Rape Crisis Advocate
North Brooklyn Coalition Against Family Violence proudly offers the 40-hour comprehensive, New York State Certified Rape Crisis Advocate training. Our trained advocates provide immediate on-call support to survivors of sexual assault in the emergency department at partnering NYCHH Woodhull Hospital.
What is a Survivor Advocate’s Role?
When a survivor seeks post-trauma medical treatment and forensic examination, they must be notified of their rights, including the right to have an advocate from the local rape crisis program present during the entirety of their stay in the emergency department, including the exam and interview. Our advocates are trained to provide time-limited and discrete emotional support, crisis counseling, and knowledge of services to all survivors who present for treatment at Woodhull Hospital.
The Importance of Survivor Advocacy
Survivors of traumatic experiences can present with a range of intrusive acute and pervasive symptoms including memory loss, confusion, anxiety, numbness, and dissociation. These responses to trauma can make it difficult to navigate a complex healthcare and treatment system, wherein survivors must tell their story and consent to intimate and time-sensitive procedures. A survivor advocate uses their understanding of both the short- and long-term effects of trauma to guide their advocacy, effectively ensuring the survivor has the information they need to make their own choices.
Our advocates are trained to provide culturally-competent services that meet the needs of our diverse community.
Rape Crisis Advocate Volunteer Requirements:
- Be at least 18 years old
- Complete North Brooklyn Coalition application and interview
- Complete Woodhull Hospital Volunteer Services application and on-boarding process; for more information, please click here.
- Attend and successfully complete NBCAFV’s 40-hour training; weekend days are required
- Must be able to reach Woodhull Hospital within 20 minutes by car; we can reimburse your car fare
- Be on-call overnight (6pm – 6am) twice a month
- Make a one year commitment to the program with the option to continue upon completion of recertification
- Participate in two continuing education groups
- Understand that this is an unpaid position
To be placed on the waiting list for this opportunity, please contact: Volunteer@NorthBrooklynCoalition.org
Tips to Guide Your Conversation as an Ally & a Survivor
For Denim Day NYC 2020, North Brooklyn Coalition Against Family Violence collaborated with Day One and STEPS to End Family Violence to draft these tips for allies and survivors who want to speak with friends, family, colleagues, or acquaintances about what we can all do to end sexual violence.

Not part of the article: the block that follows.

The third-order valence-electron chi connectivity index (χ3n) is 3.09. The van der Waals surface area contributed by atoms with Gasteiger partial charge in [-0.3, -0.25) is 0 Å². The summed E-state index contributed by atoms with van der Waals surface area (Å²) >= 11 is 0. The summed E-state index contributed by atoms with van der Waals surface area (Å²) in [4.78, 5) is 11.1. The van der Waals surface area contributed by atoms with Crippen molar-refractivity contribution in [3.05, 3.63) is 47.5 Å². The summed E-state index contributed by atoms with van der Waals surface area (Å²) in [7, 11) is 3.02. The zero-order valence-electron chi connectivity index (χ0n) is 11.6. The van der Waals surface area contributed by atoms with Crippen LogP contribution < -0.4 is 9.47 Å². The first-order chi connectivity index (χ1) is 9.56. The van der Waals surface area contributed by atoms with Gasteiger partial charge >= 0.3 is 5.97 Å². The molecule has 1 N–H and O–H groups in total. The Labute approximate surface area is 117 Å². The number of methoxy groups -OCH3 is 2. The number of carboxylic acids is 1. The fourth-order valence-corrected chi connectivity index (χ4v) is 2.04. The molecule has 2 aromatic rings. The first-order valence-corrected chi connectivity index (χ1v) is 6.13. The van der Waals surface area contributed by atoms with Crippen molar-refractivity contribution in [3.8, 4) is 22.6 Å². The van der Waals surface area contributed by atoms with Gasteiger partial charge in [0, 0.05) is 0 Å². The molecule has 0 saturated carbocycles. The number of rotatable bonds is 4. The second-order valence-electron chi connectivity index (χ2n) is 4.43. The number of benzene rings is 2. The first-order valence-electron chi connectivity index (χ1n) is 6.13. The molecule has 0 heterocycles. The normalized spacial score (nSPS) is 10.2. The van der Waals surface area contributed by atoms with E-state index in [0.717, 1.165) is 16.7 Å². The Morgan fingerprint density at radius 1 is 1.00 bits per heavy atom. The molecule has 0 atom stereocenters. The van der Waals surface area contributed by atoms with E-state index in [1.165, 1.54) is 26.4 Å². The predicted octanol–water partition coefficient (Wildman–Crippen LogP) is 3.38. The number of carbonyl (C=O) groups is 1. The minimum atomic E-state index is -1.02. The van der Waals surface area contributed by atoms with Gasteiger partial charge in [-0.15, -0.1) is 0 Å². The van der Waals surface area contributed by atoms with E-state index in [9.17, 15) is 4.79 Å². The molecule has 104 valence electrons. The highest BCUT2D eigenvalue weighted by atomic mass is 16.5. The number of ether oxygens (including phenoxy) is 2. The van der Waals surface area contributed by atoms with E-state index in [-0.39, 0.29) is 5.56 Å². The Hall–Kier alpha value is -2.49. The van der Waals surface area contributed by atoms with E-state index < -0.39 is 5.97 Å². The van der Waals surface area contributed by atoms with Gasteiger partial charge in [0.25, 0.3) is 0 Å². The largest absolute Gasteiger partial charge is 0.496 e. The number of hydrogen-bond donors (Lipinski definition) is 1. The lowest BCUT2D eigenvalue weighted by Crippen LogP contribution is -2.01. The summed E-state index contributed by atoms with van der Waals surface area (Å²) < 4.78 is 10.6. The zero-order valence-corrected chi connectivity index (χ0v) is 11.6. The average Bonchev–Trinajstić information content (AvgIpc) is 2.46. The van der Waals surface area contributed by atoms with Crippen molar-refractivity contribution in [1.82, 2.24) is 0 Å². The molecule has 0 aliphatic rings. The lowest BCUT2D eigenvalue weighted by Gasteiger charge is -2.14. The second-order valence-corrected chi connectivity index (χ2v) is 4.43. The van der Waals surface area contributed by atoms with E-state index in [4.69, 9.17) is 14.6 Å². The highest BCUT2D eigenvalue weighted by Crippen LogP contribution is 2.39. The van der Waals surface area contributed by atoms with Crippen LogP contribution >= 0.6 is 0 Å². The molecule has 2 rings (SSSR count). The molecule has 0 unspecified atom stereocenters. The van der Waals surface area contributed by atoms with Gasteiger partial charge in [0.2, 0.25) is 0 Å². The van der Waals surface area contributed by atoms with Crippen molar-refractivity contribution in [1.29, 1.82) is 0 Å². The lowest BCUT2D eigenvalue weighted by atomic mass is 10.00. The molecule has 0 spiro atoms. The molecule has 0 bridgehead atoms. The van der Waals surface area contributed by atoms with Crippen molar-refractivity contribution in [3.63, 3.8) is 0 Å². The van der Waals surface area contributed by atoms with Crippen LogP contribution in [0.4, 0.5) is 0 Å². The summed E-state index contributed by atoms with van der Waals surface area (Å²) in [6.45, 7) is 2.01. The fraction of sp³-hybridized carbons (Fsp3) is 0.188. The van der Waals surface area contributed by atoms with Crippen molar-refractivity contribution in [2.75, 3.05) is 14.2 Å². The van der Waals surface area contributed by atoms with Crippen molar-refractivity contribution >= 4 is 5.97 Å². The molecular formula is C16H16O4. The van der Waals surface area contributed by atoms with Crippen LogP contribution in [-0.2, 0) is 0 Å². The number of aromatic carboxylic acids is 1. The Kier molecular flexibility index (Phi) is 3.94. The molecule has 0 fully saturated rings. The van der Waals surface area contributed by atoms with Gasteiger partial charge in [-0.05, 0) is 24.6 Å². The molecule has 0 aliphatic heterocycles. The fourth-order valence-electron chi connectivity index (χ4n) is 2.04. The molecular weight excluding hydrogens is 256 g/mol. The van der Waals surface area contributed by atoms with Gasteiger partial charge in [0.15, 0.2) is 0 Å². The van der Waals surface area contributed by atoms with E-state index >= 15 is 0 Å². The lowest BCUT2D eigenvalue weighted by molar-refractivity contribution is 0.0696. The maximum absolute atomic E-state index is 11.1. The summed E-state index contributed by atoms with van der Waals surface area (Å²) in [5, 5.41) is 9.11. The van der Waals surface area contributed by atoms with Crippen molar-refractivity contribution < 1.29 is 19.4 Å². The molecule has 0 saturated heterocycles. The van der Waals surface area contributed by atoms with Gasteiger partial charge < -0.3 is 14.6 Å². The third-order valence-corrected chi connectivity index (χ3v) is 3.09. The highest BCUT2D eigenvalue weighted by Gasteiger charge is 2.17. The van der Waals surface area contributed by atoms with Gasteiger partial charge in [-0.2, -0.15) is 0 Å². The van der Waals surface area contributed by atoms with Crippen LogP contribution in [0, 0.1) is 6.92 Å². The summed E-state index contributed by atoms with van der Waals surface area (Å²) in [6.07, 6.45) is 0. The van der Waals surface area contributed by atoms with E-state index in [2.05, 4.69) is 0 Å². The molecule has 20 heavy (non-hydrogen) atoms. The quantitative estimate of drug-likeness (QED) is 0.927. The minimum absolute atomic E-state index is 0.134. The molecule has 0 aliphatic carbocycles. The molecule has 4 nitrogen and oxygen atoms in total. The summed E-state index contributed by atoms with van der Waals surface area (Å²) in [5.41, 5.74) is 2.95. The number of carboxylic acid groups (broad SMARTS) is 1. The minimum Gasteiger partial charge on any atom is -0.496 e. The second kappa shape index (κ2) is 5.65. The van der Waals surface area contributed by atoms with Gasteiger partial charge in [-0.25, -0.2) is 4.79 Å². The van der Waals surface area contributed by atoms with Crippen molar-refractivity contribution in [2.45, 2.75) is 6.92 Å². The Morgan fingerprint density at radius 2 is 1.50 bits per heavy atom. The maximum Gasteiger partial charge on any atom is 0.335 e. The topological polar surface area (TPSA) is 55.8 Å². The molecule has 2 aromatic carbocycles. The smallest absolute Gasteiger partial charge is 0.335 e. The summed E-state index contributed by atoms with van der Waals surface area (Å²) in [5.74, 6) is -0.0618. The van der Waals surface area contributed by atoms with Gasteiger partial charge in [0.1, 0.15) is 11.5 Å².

As a Survivor:
Sharing your experiences and thoughts about sexual assault with someone can be difficult. Here are some things to keep in mind that we hope may make it a little easier.
- You’re in control of what you share. Whether you disclose a personal experience with someone is completely your choice. Share as much or as little information about your experience as you like. If someone asks you a question and you’re not comfortable answering, you don’t have to. Try thinking about what boundaries you’d like to set ahead of time, and feel free to articulate them at the start of your conversation. It’s okay to be direct.
- Select a format that works best. Is this a conversation you’d like to have in person, by phone, by text, or by email? Is the space you’re in quiet and private? Do you want it to be a quick chat or something more in depth? Try to block off enough time to talk without feeling rushed, so that you’re able to leave feeling heard.
- Decide what you want to get out of the conversation. Do you want to share your personal story with someone you’ve never told? Do you want to simply be heard? Do you want to open up a dialogue with a coworker about creating better sexual assault prevention trainings and policies? Do you want to have a group chat with friends to brainstorm advocacy methods? If it’s helpful, consider jotting down a few key points that can guide your conversation.
- How you tell your story is up to you. Would it be easier to create art, write a story, or compose a song that expresses your experiences, thoughts, and feelings? If so, you can think about who, if anyone, you’d like to share it with.
- Prepare for all reactions. Ideally the conversations you have will be overwhelmingly positive. However, there is always the chance that someone may not respond the way you would hope or might make an insensitive remark. It’s okay to end communication early. Try saying something like “Thanks for listening, but we seem to have very different perspectives on this issue.” or “I’m feeling upset by your response and think it’s best we pick this up another time.”